Engineering managers tend to ask and answer questions of context, circumstance and consequence in mathematical terms and tend to quantify the models—whether they are financial or logistical or project schedule type of models—in ways that are mathematically appealing. Engineering managers have the analytical tools to help better develop all three aspects of situational awareness, but need to be aware of the fourth aspect of situational awareness, which may not be so easily quantified: perspective. Perspective gives us a chance to understand that other factors beyond models affect a situation. Further, that our models are often flawed and inadequate. Perspective allows us to question whether the assumptions we are making are flawed or insufficient.
Situational awareness in business practices.
During the housing boom, many financial models included residential house price appreciation assumptions of 5% or more per year as part of the “paradigm” of residential housing in the US. For most of the US, for most of the last 20 years, this may have been a reasonably sound assumption. As we painfully learned, some systems behave in non-linear ways and periods of rapid price appreciation are often followed, in many asset classes, by periods of rapid price depreciation. This could have been learned by looking to other housing markets (such as Japan in 1990) and their historical behaviors, but this requires a more long term global perspective, and perhaps a less arrogant one that otherwise presumes “it could never happen here.”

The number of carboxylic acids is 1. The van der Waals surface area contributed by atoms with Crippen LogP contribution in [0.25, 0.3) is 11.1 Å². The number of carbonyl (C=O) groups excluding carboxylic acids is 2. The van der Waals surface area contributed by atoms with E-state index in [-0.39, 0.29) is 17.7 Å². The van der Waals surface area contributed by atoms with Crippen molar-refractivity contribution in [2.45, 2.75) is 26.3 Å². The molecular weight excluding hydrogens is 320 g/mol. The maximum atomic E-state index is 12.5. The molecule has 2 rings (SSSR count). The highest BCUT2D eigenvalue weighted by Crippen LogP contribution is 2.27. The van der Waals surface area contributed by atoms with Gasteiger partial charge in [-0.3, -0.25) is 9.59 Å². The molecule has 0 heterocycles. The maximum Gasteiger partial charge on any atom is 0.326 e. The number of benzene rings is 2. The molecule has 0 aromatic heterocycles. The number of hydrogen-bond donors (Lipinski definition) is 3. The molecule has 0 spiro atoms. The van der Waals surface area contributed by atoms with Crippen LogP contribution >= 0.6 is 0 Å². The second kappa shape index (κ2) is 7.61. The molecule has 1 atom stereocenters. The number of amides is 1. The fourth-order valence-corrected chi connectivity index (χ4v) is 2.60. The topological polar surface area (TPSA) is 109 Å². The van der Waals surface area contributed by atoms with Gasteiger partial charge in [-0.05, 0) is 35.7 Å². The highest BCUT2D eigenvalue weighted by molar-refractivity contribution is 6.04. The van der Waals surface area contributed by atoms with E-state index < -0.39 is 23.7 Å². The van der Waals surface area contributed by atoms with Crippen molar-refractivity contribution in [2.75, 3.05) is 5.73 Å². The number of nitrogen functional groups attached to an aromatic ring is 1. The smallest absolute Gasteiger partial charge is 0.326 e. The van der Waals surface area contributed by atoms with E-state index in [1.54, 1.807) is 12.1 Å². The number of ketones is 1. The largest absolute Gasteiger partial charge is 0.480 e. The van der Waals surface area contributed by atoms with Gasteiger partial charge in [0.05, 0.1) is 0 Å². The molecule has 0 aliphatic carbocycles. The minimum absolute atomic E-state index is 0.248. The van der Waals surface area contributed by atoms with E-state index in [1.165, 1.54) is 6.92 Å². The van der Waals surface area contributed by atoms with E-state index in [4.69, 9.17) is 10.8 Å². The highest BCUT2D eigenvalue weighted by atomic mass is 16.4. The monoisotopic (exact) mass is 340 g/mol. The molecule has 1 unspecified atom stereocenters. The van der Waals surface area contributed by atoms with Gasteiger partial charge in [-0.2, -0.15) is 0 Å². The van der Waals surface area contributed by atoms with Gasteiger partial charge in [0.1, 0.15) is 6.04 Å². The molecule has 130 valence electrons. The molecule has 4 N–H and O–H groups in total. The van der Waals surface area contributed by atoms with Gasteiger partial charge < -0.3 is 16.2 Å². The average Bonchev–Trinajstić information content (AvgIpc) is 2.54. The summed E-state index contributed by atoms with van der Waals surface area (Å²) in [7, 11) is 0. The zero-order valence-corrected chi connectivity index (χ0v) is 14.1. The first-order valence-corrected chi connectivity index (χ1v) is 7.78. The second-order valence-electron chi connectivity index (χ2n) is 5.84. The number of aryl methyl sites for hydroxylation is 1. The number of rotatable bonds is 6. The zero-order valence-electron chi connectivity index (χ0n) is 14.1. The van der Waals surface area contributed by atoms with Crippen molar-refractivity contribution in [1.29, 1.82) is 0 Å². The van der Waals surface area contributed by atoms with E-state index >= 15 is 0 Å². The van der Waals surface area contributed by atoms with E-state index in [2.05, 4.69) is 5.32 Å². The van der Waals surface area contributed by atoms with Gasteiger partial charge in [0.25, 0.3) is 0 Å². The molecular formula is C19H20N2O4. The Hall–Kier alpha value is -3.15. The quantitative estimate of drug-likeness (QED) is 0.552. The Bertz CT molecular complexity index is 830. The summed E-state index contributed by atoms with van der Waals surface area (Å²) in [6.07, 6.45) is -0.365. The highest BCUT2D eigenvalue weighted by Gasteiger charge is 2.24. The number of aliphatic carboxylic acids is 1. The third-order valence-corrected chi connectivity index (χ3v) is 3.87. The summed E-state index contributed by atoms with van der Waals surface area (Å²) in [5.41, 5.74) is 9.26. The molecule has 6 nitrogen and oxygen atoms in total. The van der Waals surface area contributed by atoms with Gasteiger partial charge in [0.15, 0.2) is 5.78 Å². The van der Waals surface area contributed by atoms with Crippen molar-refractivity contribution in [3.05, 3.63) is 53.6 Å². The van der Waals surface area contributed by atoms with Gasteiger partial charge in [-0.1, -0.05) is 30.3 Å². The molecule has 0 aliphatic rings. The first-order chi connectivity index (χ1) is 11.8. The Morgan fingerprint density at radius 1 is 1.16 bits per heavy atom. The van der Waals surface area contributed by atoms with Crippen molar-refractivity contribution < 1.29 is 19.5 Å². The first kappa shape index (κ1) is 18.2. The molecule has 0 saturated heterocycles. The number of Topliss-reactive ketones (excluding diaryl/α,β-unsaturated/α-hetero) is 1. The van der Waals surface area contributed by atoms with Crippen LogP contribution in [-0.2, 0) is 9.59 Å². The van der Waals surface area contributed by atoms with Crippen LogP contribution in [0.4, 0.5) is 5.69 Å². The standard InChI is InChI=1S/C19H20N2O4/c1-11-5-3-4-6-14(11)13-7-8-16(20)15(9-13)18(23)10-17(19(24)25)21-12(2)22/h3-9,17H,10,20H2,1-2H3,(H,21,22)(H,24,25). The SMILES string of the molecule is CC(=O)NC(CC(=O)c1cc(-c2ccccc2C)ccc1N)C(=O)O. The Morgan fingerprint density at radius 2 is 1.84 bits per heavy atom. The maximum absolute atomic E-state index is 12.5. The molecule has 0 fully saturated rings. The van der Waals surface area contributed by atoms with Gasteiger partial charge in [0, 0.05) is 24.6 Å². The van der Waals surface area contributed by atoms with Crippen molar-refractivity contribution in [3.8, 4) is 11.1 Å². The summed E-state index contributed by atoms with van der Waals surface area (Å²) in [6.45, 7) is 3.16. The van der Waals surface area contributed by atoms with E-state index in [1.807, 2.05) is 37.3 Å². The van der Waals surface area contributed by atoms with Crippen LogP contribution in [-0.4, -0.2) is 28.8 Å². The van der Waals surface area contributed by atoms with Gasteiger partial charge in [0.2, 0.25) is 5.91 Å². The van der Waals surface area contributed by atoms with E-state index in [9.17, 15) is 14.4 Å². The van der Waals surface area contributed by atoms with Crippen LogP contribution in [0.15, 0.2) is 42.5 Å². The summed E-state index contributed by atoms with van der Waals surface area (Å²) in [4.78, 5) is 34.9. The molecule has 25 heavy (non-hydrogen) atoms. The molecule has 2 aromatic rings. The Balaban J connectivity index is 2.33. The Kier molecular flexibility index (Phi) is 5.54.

Developing a sense of situational awareness, and in particular perspective, requires insight into the particular portion of the business cycle that you happen to find yourselves in. Perspective can come with personal experience, or better yet, a sense of the historical context of the industry, the company, and the products themselves. These business cycles, once very well analyzed and described in graduate business programs of the past, have been set aside for other topics that are more tactical and expedient, but are part of a broader situational awareness that engineering managers may be uniquely qualified to articulate.
Situational awareness in the work place.
Situational awareness is not only an ability to understand the greater context of a market or business cycle, but also the system in which you work. The term MBWA or “management by walking around” was popular in the 1980s. It sounds silly but you cannot lead people by simply sitting at your keyboard. You need to walk around and talk to the people who are actually doing the work to get a sense of what they are going through and what the issues truly are. You need to ask probing questions in a face-to-face context to get a better understanding of the system.
Regularly talking to the people in the trenches, in a safe and honest way, will give you a sense of local context that is otherwise hard to obtain. This simple technique has served me well over the years, including more than 25 years in industry. Situational awareness involves understanding a combination of both levels for us to be credible leaders and credible managers in today’s technological world. See alumni Nicky Liu’s post to learn more about navigating the worlds of management and technology or turn to Professor Werwath’s post on managing up to continue polishing your managing skills.